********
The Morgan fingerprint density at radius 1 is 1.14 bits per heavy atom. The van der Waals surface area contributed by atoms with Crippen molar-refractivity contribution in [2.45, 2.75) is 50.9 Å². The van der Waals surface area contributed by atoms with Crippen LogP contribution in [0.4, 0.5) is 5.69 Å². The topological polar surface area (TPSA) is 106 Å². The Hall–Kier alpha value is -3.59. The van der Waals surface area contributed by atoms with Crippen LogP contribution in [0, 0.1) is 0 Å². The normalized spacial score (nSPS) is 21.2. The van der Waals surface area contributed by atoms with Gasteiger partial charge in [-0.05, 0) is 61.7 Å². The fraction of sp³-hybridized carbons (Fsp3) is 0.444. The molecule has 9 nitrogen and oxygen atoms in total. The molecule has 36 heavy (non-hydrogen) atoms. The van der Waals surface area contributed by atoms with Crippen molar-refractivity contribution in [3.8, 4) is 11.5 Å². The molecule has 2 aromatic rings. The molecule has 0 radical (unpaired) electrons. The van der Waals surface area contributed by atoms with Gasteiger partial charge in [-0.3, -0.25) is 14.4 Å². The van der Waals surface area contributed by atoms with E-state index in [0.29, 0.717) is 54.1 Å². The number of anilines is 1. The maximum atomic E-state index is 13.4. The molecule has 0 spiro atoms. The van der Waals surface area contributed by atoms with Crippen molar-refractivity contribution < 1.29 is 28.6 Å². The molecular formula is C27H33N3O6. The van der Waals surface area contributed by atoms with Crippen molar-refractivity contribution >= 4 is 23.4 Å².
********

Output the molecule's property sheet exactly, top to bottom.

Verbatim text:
The Morgan fingerprint density at radius 1 is 1.14 bits per heavy atom. The van der Waals surface area contributed by atoms with Crippen molar-refractivity contribution in [2.45, 2.75) is 50.9 Å². The van der Waals surface area contributed by atoms with Crippen LogP contribution in [0.4, 0.5) is 5.69 Å². The topological polar surface area (TPSA) is 106 Å². The Hall–Kier alpha value is -3.59. The van der Waals surface area contributed by atoms with Crippen LogP contribution in [0, 0.1) is 0 Å². The normalized spacial score (nSPS) is 21.2. The van der Waals surface area contributed by atoms with Gasteiger partial charge in [-0.05, 0) is 61.7 Å². The fraction of sp³-hybridized carbons (Fsp3) is 0.444. The molecule has 9 nitrogen and oxygen atoms in total. The molecule has 36 heavy (non-hydrogen) atoms. The van der Waals surface area contributed by atoms with Crippen molar-refractivity contribution in [3.8, 4) is 11.5 Å². The molecule has 2 aromatic rings. The molecule has 0 radical (unpaired) electrons. The van der Waals surface area contributed by atoms with Gasteiger partial charge in [-0.3, -0.25) is 14.4 Å². The van der Waals surface area contributed by atoms with E-state index in [0.29, 0.717) is 54.1 Å². The number of anilines is 1. The maximum atomic E-state index is 13.4. The molecule has 0 spiro atoms. The van der Waals surface area contributed by atoms with Crippen molar-refractivity contribution < 1.29 is 28.6 Å². The molecular formula is C27H33N3O6. The van der Waals surface area contributed by atoms with Crippen molar-refractivity contribution >= 4 is 23.4 Å².